July 14th, 2014 by Keith Schildt
Slow Meat Symposium
I was lucky enough to be one of the hundred delegates selected to participate in Slow Food USA inaugural Slow Meat Symposium from June 20-22 in Denver, Colorado. The delegates ranged from ranchers and other producers, food policy experts and advocates, to others involved in our food system related to meat. Representatives from Slow Food International were also in attendance. Delegates spent the better part of two days in facilitated discussions aimed at producing actionable items that Slow Food chapters across the country can implement to help create a more humane and sustainable meat industry with reduced consumption as well. These items are being cataloged by Slow Food and should be available in late August.
These informative and lively discussions among delegates demonstrated the range of issues that encapsulate meat production in our country. Some delegates focused on the importance of educating consumers while other stressed the need for policy action. The negative impact to rural economies of industrialized meat production as well as its environmental degradation was a frequent theme. The Michael Pollan line “nobody knows a farmer anymore” was often repeated as we lamented the disconnect between rural and urban Americans as well as the general lack of food knowledge in our country.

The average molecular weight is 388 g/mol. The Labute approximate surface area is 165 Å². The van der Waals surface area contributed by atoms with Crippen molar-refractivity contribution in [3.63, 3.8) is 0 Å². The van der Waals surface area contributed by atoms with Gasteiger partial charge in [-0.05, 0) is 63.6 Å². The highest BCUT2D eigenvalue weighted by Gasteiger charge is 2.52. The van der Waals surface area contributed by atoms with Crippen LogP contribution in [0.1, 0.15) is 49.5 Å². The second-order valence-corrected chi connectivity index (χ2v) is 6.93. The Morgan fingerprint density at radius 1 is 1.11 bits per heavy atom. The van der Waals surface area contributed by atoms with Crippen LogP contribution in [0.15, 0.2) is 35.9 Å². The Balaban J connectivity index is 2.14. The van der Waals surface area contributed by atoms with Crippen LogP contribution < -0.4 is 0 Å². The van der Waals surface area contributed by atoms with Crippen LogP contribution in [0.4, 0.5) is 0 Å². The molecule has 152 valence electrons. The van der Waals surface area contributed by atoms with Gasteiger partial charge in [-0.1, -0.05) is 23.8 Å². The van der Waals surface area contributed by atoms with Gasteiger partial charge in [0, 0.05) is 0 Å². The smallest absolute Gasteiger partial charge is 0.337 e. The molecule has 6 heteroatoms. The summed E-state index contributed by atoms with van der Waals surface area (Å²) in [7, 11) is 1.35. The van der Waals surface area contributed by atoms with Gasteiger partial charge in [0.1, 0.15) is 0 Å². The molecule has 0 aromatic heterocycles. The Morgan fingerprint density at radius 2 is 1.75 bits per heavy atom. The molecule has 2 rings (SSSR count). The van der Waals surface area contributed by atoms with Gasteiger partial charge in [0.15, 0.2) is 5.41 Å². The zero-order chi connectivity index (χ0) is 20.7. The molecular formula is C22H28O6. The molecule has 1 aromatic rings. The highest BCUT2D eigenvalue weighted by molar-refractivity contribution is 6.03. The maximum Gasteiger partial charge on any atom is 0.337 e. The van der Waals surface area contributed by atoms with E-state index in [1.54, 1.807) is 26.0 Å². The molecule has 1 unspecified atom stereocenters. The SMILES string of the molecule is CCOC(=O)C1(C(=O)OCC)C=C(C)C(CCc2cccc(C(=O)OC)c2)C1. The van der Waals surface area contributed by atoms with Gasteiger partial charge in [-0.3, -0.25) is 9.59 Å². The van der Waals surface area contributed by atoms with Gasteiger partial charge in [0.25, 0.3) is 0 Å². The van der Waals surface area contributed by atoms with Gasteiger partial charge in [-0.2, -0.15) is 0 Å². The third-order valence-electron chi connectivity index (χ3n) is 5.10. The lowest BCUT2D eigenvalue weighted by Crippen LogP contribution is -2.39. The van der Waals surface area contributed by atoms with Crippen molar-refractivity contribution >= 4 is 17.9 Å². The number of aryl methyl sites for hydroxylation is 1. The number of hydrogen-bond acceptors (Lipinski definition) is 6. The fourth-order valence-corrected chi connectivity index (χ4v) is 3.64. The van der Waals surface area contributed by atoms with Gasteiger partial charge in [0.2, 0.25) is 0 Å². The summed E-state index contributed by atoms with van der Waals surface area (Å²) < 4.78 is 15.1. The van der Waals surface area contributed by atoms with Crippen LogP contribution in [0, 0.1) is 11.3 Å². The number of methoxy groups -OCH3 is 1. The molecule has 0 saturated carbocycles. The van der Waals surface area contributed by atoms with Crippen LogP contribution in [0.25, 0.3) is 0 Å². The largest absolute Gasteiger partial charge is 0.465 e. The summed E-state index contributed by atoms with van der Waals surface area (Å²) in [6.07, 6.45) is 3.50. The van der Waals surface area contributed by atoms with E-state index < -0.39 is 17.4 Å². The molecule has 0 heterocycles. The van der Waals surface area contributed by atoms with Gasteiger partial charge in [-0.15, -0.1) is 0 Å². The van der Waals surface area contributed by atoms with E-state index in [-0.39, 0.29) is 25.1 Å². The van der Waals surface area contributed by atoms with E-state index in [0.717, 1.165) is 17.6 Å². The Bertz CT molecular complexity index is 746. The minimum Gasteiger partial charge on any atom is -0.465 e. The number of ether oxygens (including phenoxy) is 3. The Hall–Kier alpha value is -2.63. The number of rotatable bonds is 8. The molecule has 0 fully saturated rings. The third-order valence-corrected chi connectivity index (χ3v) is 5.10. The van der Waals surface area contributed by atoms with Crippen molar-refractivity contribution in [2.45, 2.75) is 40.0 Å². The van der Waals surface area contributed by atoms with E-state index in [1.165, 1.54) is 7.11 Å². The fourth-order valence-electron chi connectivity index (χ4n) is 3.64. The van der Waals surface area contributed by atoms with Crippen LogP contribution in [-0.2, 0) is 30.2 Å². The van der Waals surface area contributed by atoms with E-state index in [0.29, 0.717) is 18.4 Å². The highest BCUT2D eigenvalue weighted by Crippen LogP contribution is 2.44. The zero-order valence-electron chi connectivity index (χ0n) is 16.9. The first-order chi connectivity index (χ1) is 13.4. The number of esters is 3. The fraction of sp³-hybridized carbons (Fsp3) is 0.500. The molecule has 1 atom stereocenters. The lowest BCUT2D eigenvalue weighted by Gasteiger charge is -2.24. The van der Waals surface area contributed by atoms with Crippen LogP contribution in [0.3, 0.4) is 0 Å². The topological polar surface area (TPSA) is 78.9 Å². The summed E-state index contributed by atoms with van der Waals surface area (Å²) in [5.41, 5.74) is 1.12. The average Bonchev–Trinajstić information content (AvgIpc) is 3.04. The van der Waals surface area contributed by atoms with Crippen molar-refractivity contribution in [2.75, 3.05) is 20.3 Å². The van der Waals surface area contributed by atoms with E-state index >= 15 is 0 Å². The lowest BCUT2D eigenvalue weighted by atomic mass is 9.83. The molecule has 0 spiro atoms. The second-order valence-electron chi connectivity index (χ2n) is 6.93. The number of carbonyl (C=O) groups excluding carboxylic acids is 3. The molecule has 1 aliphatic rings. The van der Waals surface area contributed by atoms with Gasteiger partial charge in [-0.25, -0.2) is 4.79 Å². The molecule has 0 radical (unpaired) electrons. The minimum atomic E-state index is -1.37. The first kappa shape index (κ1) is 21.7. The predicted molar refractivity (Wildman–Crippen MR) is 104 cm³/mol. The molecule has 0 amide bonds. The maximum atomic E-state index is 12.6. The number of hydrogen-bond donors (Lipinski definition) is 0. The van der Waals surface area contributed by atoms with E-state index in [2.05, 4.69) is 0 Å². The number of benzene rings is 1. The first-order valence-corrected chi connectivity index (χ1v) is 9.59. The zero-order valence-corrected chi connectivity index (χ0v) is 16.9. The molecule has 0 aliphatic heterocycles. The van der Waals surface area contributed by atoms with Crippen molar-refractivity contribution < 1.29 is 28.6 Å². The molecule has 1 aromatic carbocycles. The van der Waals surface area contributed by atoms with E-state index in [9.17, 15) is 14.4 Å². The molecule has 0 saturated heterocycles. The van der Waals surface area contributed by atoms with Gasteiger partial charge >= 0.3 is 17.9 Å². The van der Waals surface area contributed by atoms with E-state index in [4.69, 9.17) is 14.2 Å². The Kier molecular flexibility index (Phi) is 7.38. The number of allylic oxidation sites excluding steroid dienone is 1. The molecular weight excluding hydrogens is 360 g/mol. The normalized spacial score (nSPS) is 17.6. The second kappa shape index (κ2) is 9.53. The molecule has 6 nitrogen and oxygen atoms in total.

Interspersed between the discussions were several plenary sessions. Speakers included Allan Savory from the Savory Institute, who provided a fascinating international viewpoint on holistic ranch management; and Mary Dee Berry of the Berry Center (and daughter of author and farmer Wendell Berry) who spoke passionately about the need to revitalize rural communities through family farming.
My overall impression was that this was a wonderful initial start to correcting the problems and injustices in our country’s meat production and consumption. Importantly, there are plans underway for a larger, more inclusive Slow Meat Symposium in 2015 to continue and expand these efforts. Specifically, it was clear to me that California (as well as New York City) Slow Food is way ahead of the curve on policy advocacy, and other chapters are looking to us to model their legislative advocacy activities. Also, state and localized efforts are likely to be our best means to achieve success – there was a “Washington DC is broken” and “captured by big ag interests” consensus that will make federal opportunities unlikely. Lastly, the overarching theme that we must consume less but better meat will need widespread localized educational efforts in order to make an impact on our restaurant menus and home meals. Towards this end, the Slow Food California Policy Committee is thinking about teaming up with Friends of the Earth to do a marketing campaign aimed at fast food restaurants. The campaign will focus on two goals: to eliminate the use of meat containing antibiotics and to develop a consumer education program.